Category Archives: The mechanics of politics

Post Truth Era? In defence of truth

Lately, the phrase ‘post-truth’ has gained currency in describing the times we live in, much like post-modern or post-industrial might have been used previously. This phrase sticks in my crow. First, what does it mean? Second, is it true – … Continue reading

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How Low Have we Sunk?

Standards in public life are perceived to be at an all-time low. This is a problem. It is a problem because it means that people don’t trust politicians and all those associated with politics (and that includes many public servants). … Continue reading

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Democracy, Voting, and Fairness

Yes, yes, yes, I know, we had a referendum about electoral reform and ‘we lost it’ as some would say. So why bang on about it? There are several reasons for this: but the most recent is the fact that … Continue reading

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Backbench Business in the House of Commons – What it does and doesn’t mean

Palestine vote: MPs take historic decision to recognise Palestinian state. That headline is from the Independent on 13 October 2014, the day the vote took place. I applaud this decision; indeed, think this is an immensely important moment. As other … Continue reading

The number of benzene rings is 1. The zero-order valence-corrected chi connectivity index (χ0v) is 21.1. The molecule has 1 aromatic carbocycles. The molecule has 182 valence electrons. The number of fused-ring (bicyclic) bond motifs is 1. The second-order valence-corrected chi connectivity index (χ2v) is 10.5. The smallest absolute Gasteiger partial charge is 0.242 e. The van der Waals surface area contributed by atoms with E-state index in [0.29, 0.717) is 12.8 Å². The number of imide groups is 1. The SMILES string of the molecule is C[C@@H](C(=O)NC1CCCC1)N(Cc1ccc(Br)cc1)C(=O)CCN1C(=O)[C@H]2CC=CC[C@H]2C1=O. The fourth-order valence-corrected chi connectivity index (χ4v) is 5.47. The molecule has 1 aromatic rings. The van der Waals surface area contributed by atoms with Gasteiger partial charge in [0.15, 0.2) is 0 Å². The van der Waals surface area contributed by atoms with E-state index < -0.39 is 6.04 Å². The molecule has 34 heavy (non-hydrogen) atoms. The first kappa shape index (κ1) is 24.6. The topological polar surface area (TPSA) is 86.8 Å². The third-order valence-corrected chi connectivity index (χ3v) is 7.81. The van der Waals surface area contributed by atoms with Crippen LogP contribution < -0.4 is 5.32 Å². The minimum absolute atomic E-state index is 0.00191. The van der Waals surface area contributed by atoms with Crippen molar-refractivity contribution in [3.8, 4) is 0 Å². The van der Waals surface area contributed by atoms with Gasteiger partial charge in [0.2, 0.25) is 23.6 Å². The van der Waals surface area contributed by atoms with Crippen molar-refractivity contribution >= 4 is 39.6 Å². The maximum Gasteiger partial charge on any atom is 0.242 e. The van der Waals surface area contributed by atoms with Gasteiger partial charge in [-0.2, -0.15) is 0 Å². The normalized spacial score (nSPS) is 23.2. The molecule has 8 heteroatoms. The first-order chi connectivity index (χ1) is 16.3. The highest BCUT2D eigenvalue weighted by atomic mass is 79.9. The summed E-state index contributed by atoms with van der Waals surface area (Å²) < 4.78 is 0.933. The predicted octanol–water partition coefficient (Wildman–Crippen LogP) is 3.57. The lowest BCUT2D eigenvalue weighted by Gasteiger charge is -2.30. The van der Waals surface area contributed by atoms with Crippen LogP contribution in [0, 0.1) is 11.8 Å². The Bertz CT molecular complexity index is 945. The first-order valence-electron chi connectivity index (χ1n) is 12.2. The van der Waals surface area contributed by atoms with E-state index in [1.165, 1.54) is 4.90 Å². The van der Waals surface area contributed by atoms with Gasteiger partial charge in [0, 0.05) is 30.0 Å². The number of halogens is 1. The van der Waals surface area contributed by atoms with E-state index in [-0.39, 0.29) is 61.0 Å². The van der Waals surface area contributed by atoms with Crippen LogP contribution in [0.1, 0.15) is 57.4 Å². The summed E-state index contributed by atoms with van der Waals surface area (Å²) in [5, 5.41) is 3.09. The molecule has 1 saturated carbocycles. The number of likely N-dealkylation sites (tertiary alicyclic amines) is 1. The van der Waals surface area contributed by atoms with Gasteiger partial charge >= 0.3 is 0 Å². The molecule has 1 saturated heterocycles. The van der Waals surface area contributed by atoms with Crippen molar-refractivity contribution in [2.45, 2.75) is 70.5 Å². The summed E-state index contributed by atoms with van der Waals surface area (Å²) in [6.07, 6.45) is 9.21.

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Participation, Politics and Constitutional Reform

I thought I’d write about something light for a change! No, seriously, the reason I’m writing this blog is three-fold – I care about electoral systems and about electoral reform in the UK because I firmly believe an intrinsically unfair … Continue reading

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Cameron’s approach to European Commission Presidency – a failed strategy based on wilful ignorance

Ever since the European Parliament elections, David Cameron has been in the headlines on the subject of who should, and shouldn’t be the next European Commission President. Of course, Cameron was and is playing to the UKIP gallery; a failed … Continue reading

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DEMOCRACY – BY THE PEOPLE, FOR THE PEOPLE

For most people, the European Elections are over and done with. Move on to the next issue. But there is still much to be said about the results and about the elections themselves. Here in the UK, most of the headlines … Continue reading

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